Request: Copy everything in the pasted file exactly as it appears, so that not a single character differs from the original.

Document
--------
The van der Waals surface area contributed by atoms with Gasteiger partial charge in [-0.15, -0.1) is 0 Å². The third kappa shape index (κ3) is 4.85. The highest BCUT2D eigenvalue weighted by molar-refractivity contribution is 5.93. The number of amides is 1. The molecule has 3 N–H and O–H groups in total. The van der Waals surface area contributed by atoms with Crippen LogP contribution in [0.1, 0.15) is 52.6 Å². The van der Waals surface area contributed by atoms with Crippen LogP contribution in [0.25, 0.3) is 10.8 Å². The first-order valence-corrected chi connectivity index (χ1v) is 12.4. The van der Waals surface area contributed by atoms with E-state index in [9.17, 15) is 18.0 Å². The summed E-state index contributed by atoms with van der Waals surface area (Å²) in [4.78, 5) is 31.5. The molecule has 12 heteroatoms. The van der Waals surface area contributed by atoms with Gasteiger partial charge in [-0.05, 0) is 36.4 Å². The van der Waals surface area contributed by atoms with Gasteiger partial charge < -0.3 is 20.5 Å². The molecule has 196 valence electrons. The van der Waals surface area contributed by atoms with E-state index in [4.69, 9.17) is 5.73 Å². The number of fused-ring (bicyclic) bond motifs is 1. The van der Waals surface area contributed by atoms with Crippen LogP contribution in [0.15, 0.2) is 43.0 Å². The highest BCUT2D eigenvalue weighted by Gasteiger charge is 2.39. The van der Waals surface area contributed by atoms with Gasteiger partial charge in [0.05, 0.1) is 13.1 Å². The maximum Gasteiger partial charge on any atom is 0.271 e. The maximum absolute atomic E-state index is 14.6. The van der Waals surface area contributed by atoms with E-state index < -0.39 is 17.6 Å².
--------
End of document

The van der Waals surface area contributed by atoms with Gasteiger partial charge in [-0.15, -0.1) is 0 Å². The third kappa shape index (κ3) is 4.85. The highest BCUT2D eigenvalue weighted by molar-refractivity contribution is 5.93. The number of amides is 1. The molecule has 3 N–H and O–H groups in total. The van der Waals surface area contributed by atoms with Crippen LogP contribution in [0.1, 0.15) is 52.6 Å². The van der Waals surface area contributed by atoms with Crippen LogP contribution in [0.25, 0.3) is 10.8 Å². The first-order valence-corrected chi connectivity index (χ1v) is 12.4. The van der Waals surface area contributed by atoms with E-state index in [9.17, 15) is 18.0 Å². The summed E-state index contributed by atoms with van der Waals surface area (Å²) in [4.78, 5) is 31.5. The molecule has 12 heteroatoms. The van der Waals surface area contributed by atoms with Gasteiger partial charge in [-0.05, 0) is 36.4 Å². The van der Waals surface area contributed by atoms with Gasteiger partial charge < -0.3 is 20.5 Å². The molecule has 196 valence electrons. The van der Waals surface area contributed by atoms with E-state index in [4.69, 9.17) is 5.73 Å². The number of fused-ring (bicyclic) bond motifs is 1. The van der Waals surface area contributed by atoms with Crippen LogP contribution in [0.15, 0.2) is 43.0 Å². The highest BCUT2D eigenvalue weighted by Gasteiger charge is 2.39. The van der Waals surface area contributed by atoms with Gasteiger partial charge in [0.05, 0.1) is 13.1 Å². The maximum Gasteiger partial charge on any atom is 0.271 e. The maximum absolute atomic E-state index is 14.6. The van der Waals surface area contributed by atoms with E-state index < -0.39 is 17.6 Å².